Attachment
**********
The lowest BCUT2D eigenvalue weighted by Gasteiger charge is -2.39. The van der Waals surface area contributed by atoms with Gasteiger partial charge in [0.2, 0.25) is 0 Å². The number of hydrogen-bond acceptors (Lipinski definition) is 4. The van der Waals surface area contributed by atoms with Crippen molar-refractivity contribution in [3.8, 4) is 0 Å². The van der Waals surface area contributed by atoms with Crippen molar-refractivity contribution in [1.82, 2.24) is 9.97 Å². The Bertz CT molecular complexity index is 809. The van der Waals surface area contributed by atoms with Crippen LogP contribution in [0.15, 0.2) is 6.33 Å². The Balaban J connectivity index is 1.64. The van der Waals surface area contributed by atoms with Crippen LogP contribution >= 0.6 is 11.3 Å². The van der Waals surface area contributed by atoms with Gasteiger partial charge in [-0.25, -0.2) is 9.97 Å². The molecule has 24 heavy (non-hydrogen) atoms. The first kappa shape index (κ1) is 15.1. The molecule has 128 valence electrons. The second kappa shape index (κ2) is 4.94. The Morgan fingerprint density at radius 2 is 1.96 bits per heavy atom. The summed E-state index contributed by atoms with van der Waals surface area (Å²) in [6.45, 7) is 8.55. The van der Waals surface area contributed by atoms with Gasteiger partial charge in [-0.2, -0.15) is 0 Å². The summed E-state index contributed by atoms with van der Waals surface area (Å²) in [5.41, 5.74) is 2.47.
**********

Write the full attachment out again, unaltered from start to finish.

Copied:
The lowest BCUT2D eigenvalue weighted by Gasteiger charge is -2.39. The van der Waals surface area contributed by atoms with Gasteiger partial charge in [0.2, 0.25) is 0 Å². The number of hydrogen-bond acceptors (Lipinski definition) is 4. The van der Waals surface area contributed by atoms with Crippen molar-refractivity contribution in [3.8, 4) is 0 Å². The van der Waals surface area contributed by atoms with Crippen molar-refractivity contribution in [1.82, 2.24) is 9.97 Å². The Bertz CT molecular complexity index is 809. The van der Waals surface area contributed by atoms with Crippen LogP contribution in [0.15, 0.2) is 6.33 Å². The Balaban J connectivity index is 1.64. The van der Waals surface area contributed by atoms with Crippen LogP contribution >= 0.6 is 11.3 Å². The van der Waals surface area contributed by atoms with Gasteiger partial charge in [-0.25, -0.2) is 9.97 Å². The molecule has 24 heavy (non-hydrogen) atoms. The first kappa shape index (κ1) is 15.1. The molecule has 128 valence electrons. The second kappa shape index (κ2) is 4.94. The Morgan fingerprint density at radius 2 is 1.96 bits per heavy atom. The summed E-state index contributed by atoms with van der Waals surface area (Å²) in [6.45, 7) is 8.55. The van der Waals surface area contributed by atoms with Gasteiger partial charge in [-0.2, -0.15) is 0 Å². The summed E-state index contributed by atoms with van der Waals surface area (Å²) in [5.41, 5.74) is 2.47.